Presidential nominee Donald Trump gives a thumbs up alongside his campaign chairman, Paul Manafort, and daughter Ivanka during Trump’s walk-through at the Republican National Convention in Cleveland in July 2016. © Rick Wilking/Reuters Presidential nominee Donald Trump gives a thumbs up alongside his campaign chairman, Paul Manafort, and daughter Ivanka during Trump’s walk-through at the Republican National Convention in Cleveland in July 2016.

“Nothing, zero, zip, nada,” said Michael Caputo, a longtime friend of Manafort’s who also worked on the campaign that spring. “Paul Manafort is the iceman. He finds stress nourishing. He’s not just calm in the face of stress — it’s something he thrives on.”

But as Manafort’s trial on tax and bank fraud charges enters its home stretch, emails and other documents submitted as evidence show that the man who had taken on the enormous task of turning around a troubled presidential campaign was at the same time carrying out what prosecutors portray as a global fraud scheme.

At the least, the documents make clear that despite the heavy demands of the campaign, Manafort was also busy maneuvering to salvage his own finances, with an eye toward building a new phase of his career.

3 takeaways from Day 10 of Paul Manafort's trial

  3 takeaways from Day 10 of Paul Manafort's trial The prosecution in the trial of former Trump campaign chairman Paul Manafort rested Monday after filling up 10 days with 27 witnesses. Here are three takeaways: Final testimonyProsecutors tied up the loose ends of their case on Monday, calling the last banker to testify and asking a financial fraud federal agent to return to the witness box. The banker, James Brennan of Federal Savings Bank, put the finishing touches on how his bank's founder and chairman, Stephen Calk, assisted in Manafort's fraud by pushing $16 million in loans the bank knew were too risky to give.

He reentered the spotlight by helming Trump ’ s campaign during the contentious Republican Trump ’ s lawyer, former New York City Mayor Rudy Giuliani, was more explicit — directly raising the Manafort ’s lawyers told Jackson on Friday that even if the contacts were improper, which they denied

Eric Trump called Manafort ’ s work through the primary “amazing” and praised him for getting the campaign through the convention. On Wednesday evening , according to two sources close to the campaign , Trump aides determined that their first TV ad would be focused on an economic message.

Manafort knew he was in danger well before he sought the Trump campaign job. His most lucrative client had gone dry: Viktor Yanukovych, the ex-president of Ukraine, was in exile. Manafort’s expenses quickly outpaced his income.

In April 2015, Manafort sent a panicked email to his longtime deputy, Rick Gates, about his tax situation, which included an estimated $500,000 jump in his tax bill. “WTF? How could I be blindsided like this,” he wrote. “You told me you were on top of this.”

In January 2016, Manafort’s bookkeeper, Heather Washkuhn, emailed him to warn that “$120K is urgently needed for your personal bills.” He owed money on property taxes, home improvements, insurance policies, credit cards — let alone more than $1 million in federal taxes.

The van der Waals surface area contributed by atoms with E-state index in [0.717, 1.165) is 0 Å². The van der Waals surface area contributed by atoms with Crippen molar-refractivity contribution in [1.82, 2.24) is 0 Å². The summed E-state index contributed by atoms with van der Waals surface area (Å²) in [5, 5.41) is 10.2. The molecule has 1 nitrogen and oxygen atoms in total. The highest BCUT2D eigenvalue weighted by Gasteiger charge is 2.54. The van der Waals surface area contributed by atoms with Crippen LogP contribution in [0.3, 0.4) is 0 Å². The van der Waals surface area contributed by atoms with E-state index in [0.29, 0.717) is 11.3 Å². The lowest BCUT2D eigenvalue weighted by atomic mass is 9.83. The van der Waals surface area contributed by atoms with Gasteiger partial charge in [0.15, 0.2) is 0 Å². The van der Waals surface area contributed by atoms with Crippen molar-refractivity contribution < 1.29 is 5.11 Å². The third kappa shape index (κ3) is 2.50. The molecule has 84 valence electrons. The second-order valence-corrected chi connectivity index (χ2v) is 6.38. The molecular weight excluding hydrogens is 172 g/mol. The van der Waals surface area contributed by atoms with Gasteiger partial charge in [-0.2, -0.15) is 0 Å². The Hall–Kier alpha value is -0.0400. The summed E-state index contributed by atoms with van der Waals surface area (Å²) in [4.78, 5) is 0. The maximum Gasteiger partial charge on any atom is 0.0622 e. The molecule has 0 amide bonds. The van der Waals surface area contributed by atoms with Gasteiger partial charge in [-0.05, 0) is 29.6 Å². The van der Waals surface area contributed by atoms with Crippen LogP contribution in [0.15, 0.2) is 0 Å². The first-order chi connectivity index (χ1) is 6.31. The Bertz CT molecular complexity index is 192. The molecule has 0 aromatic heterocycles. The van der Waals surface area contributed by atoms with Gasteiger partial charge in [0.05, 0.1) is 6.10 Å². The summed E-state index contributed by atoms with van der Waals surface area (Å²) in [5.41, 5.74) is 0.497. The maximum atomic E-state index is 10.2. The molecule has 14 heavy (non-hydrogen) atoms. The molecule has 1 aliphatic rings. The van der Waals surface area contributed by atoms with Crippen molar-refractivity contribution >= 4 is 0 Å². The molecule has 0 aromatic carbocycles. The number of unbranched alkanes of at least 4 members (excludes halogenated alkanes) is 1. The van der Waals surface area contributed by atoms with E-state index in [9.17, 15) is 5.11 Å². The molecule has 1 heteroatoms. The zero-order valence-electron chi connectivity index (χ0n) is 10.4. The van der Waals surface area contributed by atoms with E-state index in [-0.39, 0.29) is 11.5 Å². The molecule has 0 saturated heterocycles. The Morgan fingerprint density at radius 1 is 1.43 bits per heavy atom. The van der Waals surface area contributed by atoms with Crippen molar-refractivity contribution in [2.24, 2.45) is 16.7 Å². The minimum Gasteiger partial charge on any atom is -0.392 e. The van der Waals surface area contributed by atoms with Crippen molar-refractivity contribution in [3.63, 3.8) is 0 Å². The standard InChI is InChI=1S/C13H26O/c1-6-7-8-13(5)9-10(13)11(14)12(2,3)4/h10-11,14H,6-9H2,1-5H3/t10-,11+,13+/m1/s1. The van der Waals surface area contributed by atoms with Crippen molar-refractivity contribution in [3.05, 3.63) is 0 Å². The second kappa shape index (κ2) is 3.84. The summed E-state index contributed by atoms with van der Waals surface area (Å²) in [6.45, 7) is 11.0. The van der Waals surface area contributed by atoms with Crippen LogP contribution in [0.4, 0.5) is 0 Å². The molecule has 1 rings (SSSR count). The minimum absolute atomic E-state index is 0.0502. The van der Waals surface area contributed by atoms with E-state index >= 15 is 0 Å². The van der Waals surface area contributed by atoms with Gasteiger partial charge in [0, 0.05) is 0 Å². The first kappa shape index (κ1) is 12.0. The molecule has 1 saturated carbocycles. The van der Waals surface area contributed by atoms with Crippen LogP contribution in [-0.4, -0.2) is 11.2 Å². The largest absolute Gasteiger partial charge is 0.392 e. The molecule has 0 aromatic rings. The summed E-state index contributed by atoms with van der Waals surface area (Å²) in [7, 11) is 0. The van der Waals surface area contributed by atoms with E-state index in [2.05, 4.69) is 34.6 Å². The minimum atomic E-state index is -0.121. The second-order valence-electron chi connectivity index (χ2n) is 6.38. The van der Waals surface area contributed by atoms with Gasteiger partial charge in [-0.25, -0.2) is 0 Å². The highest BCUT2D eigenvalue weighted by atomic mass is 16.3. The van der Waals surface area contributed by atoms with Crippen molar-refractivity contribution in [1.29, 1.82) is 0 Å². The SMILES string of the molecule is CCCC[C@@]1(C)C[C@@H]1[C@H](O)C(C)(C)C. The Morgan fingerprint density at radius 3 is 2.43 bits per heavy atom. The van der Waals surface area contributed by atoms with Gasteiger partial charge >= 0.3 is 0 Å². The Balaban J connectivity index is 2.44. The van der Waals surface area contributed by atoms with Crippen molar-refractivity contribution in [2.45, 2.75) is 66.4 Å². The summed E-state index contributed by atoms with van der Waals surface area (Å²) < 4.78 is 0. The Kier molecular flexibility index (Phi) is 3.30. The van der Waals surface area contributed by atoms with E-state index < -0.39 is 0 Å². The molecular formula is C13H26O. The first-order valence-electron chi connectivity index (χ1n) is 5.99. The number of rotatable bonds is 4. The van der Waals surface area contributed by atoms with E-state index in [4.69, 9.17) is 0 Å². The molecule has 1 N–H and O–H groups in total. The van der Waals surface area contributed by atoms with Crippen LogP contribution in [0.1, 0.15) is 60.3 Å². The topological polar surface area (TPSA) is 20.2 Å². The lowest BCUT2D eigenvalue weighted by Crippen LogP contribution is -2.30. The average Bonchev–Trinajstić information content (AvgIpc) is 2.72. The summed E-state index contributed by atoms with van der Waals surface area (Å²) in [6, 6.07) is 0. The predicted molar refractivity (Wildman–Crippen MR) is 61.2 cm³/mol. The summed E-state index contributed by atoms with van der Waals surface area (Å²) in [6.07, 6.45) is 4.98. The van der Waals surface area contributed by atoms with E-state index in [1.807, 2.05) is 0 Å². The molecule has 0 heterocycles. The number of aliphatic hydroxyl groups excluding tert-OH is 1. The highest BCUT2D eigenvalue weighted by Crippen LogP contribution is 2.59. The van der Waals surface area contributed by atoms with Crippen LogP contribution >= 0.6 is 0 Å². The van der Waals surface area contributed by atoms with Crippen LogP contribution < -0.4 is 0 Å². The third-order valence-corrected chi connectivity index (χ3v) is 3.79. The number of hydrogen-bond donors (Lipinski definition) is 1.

Around the same time, Manafort was applying for several bank loans in an effort to raise cash to maintain a lifestyle that included multiple homes, nearly $1 million in suits purchased from one Manhattan boutique, and all manner of antiques and home improvements.

He applied to refinance a condo he owned in Manhattan’s SoHo neighborhood, claiming that he used it as a second home rather than as an investment property. In an email on Jan. 26, Manafort told his then-son-in-law that an appraiser was coming to look at the loft: “Remember, he believes you and Jessica [Manafort’s daughter] are living there,” Manafort wrote.

U.S. jury to hear closing arguments in Manafort case on Wednesday

  U.S. jury to hear closing arguments in Manafort case on Wednesday Closing arguments are scheduled for Wednesday in the U.S. government's case against former Trump campaign chairman Paul Manafort, who is on trial on financial fraud charges.The trial, in Alexandria, Virginia, is the first to arise from U.S. Special Counsel Robert Mueller's investigation of Russia's meddling in the 2016 presidential election. But the charges involve tax and bank fraud, not possible collusion between Russia and Donald Trump's campaign for president.

he was effectively running Trump ' s campaign —more so than Manafort —for several months in the summer of 2016; when Manafort was fired, Trump 6/ lousy with secret meetings and calls with Russian nationals— even as Trump (and, one presumes, let's be honest, Gates as well) stayed in

He was hired by Trump ’ s campaign in part because of his experience at the 1976 Republican Amid the shopping sprees, Manafort himself returned frequently to the alleged sources of his fortune in For five months in the spring of 2016, as Trump scrambled to lock down a resistant Republican party

When Manafort wrote to Trump’s friend Tom Barrack on Feb. 29, 2016, to offer his services to the campaign, he presented a rosy picture.

“I have managed presidential campaigns around the world,” he wrote in a memo first reported by the New York Times. “. . . I have avoided the political establishment in Washington since 2005. I will not bring Washington baggage.”

And the cherry on top: “I am not looking for a paid job.”